The Student News Site of McCallum High School

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The Student News Site of McCallum High School

The Shield Online

The Student News Site of McCallum High School

The Shield Online

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Latines, culture and the LGBTQ+ community

Mac offers safe space to students as Latin countries, traditions become more accepting
Dave Winter
On August 23, in response to the hate speech, Mac parents gathered on the corners of Sunshine and Houston during fourth period. The group showed their supports for the LGBTQ+ and trans communities by waving pride flags, holding up signs referencing inclusivity, and wearing bright colors.

The last thing you expect in the second week of school is a protest, especially one against the students of McCallum. However, that is precisely what Mac students were faced with on August 22. Protesting adults shouted at students from the public sidewalk, where buses were lined up to collect students grades 9-12 after school. Not only were these intruders an inconvenience, they actively opposed the views McCallum holds dear.  

At McCallum, many students identify as members of the LGBTQ+ community, so this protest was a disconcerting experience. Students who simply wanted to go home, were met with angry shouts and hateful signs suggesting that their very identities were “a sin.” Mac students acted rationally, mostly avoiding the confrontation the protesters so clearly wanted. However, it was difficult for students as they wanted to defend themselves, while the school wanted to avoid conflict. Existing as a queer person is inherently risky, but the culture of love and acceptance at Mac makes many students feel safe being their truest selves. From Spectrum, the LGBTQ+ club at ac, to the continued support of teachers and parents, Mac strives to foster a welcoming community for all students.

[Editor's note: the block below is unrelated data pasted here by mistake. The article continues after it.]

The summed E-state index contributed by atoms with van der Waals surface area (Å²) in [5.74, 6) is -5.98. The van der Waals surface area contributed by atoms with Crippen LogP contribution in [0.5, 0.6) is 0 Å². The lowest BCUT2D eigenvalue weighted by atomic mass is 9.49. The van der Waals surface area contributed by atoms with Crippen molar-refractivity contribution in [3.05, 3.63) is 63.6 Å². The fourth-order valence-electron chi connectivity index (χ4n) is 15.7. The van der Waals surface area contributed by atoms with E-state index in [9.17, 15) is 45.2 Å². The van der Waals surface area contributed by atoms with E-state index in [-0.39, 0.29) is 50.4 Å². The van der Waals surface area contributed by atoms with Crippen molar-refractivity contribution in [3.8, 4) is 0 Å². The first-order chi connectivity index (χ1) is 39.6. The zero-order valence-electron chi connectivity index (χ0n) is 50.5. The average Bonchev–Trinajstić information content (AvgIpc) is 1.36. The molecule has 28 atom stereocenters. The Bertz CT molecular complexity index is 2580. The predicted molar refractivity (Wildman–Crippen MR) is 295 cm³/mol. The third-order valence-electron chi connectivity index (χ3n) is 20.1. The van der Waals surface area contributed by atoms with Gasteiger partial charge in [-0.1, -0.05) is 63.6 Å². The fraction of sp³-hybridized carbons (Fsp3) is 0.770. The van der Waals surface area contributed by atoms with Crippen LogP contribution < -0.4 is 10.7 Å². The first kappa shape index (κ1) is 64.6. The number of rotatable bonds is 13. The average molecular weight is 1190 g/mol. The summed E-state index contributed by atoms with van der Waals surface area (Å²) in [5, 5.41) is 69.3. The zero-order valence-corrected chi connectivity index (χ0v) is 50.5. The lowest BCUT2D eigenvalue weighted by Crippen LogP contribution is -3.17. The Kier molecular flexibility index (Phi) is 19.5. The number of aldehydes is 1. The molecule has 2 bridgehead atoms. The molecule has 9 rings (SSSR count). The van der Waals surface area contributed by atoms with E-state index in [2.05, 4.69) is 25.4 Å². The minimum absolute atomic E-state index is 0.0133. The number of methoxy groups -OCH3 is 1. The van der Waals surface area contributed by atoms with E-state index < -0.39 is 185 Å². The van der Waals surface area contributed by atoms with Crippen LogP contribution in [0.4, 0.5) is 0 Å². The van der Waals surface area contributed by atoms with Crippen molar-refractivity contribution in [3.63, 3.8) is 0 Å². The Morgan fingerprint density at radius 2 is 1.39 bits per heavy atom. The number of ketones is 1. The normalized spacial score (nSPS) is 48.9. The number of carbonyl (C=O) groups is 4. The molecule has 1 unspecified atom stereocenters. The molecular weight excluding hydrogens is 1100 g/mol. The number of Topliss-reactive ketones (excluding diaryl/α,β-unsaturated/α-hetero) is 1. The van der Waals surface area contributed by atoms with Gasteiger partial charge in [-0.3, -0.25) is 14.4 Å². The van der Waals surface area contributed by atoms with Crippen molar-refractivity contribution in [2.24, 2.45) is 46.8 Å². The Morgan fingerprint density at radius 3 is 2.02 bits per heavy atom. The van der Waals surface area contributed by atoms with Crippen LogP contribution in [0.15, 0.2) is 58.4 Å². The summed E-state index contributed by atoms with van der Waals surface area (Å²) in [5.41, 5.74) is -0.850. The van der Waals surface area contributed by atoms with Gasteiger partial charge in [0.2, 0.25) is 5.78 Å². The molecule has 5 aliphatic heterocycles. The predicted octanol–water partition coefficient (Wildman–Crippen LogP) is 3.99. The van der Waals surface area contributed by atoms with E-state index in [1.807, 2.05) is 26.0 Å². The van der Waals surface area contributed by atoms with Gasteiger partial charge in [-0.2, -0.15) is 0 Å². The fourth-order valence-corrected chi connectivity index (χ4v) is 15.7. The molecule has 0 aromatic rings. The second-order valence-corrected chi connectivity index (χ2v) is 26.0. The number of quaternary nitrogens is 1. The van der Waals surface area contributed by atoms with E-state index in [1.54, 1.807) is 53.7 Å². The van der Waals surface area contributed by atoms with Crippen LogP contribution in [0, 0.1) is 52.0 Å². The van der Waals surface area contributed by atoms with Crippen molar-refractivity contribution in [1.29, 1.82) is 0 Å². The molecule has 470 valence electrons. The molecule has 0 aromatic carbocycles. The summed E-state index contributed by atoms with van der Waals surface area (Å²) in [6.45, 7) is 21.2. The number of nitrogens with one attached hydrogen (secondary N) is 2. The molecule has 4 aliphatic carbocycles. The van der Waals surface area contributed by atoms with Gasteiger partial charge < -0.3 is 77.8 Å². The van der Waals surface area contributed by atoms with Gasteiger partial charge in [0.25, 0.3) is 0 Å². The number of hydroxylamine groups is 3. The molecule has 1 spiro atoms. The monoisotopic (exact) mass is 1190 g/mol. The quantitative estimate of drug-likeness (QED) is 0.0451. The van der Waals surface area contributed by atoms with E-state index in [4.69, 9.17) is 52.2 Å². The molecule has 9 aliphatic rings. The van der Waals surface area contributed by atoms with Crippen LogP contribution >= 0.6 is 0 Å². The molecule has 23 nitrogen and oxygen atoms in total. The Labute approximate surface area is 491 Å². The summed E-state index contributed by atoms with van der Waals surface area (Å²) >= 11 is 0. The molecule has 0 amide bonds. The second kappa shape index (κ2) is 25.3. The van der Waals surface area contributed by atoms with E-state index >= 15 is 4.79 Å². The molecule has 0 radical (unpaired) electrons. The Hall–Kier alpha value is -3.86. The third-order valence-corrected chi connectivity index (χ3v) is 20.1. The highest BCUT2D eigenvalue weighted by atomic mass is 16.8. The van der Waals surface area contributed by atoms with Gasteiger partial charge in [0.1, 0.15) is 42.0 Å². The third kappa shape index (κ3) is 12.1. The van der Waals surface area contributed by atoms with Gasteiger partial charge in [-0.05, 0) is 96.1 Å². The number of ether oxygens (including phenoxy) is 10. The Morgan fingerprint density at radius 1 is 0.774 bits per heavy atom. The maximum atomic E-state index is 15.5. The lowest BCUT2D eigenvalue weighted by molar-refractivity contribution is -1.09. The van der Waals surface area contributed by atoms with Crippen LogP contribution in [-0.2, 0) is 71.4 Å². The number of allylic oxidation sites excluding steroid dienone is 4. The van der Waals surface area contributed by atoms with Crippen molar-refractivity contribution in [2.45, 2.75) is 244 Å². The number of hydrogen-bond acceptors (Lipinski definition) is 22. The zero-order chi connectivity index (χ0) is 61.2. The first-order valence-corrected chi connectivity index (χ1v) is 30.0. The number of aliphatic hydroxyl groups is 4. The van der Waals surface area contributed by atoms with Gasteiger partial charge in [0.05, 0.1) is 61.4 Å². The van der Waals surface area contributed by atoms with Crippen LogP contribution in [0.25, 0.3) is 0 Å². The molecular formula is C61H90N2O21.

McCallum offers a safe space to find community as well as a culture of acceptance and openness that is not always available at home.

We are very open here at McCallum, with who people like or don’t like. We try not to interfere with that. 

— anonymous student

We are very open here at McCallum, with who people like or don’t like,” an anonymous student said, “We try not to interfere with that.” 

Located in central Austin, McCallum maintains a very liberal mindset held by students, teachers, and administrators who are willing to provide community and security to those who need a space to express themselves. This is vital because many students don’t receive the same acceptance in their home lives. 

Latine cultures and homes have been slow to accept the LGBTQ community due to the traditional religious nature found in many countries of origin. A queer student from Ecuador, who wants to remain anonymous, can relate to this, as being queer is frowned upon in her country of origin, as well as in her household. But in her community at McCallum, she’s able to be open about her identity. This is a common theme not only for students at McCallum, but also teachers. An anonymous teacher at McCallum considers the school to be a safe and accepting environment she never experienced growing up.